Baptistery Saint John, Florence

Baptistery Saint John, Florence
Baptistery Saint John, Florence

The Baptistery of San Juan de Florencia is one of the most well-known and visited elements of the city, perhaps because of its name it is little known to many, but the truth is that this architecture is world famous for housing what are known as Gates of Paradise; It is precisely the fame of the reliefs on the doors that has made the building itself less well known and its architecture has gone more unnoticed despite being truly spectacular. For them precisely in the entry of today we will focus on the architectural complex and not on the sculpture.


The Baptistery of Saint John is one of the oldest buildings in Florence, located near the Duomo and the Campanile, it is part of an architectural complex that has already become a hallmark of the Florentine city, in fact, all the baptisms carried out in the city until well into the 19th century were celebrated in the baptistery.

Its origin is often uncertain and it was not until recent research that we learned a little more about this impressive work. For a long time it was thought that originally the baptistery was a Roman temple dedicated to the god Mars, this hypothesis was not strange since inside, the space of the baptistery is very similar to that of the well-known Roman Pantheon. According to tradition, this legend was propagated by the writer Dan Alighieri, but withoutHowever, this was not the case since documentary sources have shown that it was not Dante but the 14th century writer Giovanni Villani.

However, it seems that the excavations have shown that although the building is very old, it does not date from Roman times, although it is true that the baptistery must have been built on an ancient Roman building. The original baptistery must have dated between the 4th or 5th centuries and was built by the queen of the Lombards Theodolinda to commemorate her husband's conversion to Christianity.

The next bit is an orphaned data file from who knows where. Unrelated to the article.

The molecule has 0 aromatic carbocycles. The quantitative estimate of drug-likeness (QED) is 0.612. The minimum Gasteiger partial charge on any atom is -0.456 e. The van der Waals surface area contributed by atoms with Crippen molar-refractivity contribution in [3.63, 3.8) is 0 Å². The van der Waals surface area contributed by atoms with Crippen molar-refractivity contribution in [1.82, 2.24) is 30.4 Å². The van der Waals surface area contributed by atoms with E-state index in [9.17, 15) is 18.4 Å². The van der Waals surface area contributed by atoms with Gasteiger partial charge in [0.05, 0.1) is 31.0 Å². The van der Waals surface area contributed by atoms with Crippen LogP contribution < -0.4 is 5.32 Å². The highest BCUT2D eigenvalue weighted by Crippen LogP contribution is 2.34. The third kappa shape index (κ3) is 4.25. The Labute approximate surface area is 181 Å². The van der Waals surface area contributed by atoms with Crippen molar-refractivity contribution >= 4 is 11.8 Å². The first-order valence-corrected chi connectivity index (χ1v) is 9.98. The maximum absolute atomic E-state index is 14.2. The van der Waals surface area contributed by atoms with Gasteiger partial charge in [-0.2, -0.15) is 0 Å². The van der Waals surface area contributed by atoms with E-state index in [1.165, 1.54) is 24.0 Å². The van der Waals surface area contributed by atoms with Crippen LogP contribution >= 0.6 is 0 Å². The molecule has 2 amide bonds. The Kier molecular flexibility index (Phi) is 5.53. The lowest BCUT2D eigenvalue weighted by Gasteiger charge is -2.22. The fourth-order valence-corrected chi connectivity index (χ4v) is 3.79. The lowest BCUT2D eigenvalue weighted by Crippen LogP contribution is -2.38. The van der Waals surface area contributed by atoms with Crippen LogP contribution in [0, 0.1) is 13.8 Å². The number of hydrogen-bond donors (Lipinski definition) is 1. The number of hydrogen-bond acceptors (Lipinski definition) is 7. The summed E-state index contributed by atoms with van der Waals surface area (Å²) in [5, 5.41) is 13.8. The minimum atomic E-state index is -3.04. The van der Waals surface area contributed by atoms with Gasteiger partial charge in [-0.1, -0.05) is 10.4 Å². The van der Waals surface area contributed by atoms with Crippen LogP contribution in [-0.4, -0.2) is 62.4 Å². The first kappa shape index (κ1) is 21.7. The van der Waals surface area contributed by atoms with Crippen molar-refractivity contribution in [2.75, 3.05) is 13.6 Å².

But the building that we find today dates from the 11th century, specifically from the year 1059; it is a Romanesque building decorated with splendid marble brought from Fiesole on purpose. Its plant is octagonal as a symbol of eternal life through the resurrection; On each of the sides we find three stories high: the lower one with three closed spaces that only act as decoration and separated by pilasters that continue on the upper story to support three semicircular arches inside which small rectangular openings have been opened that allow the lighting of the interior of the building. On the upper floor we also find small openings and the start of the roof.

The geometric decoration with vertical and horizontal bands makes the construction fit in perfectly with the other buildings in the square and gives it great homogeneity. Inside, the baptistery has a large space that was intended to accommodate the thousands of faithful who wanted tobaptize.

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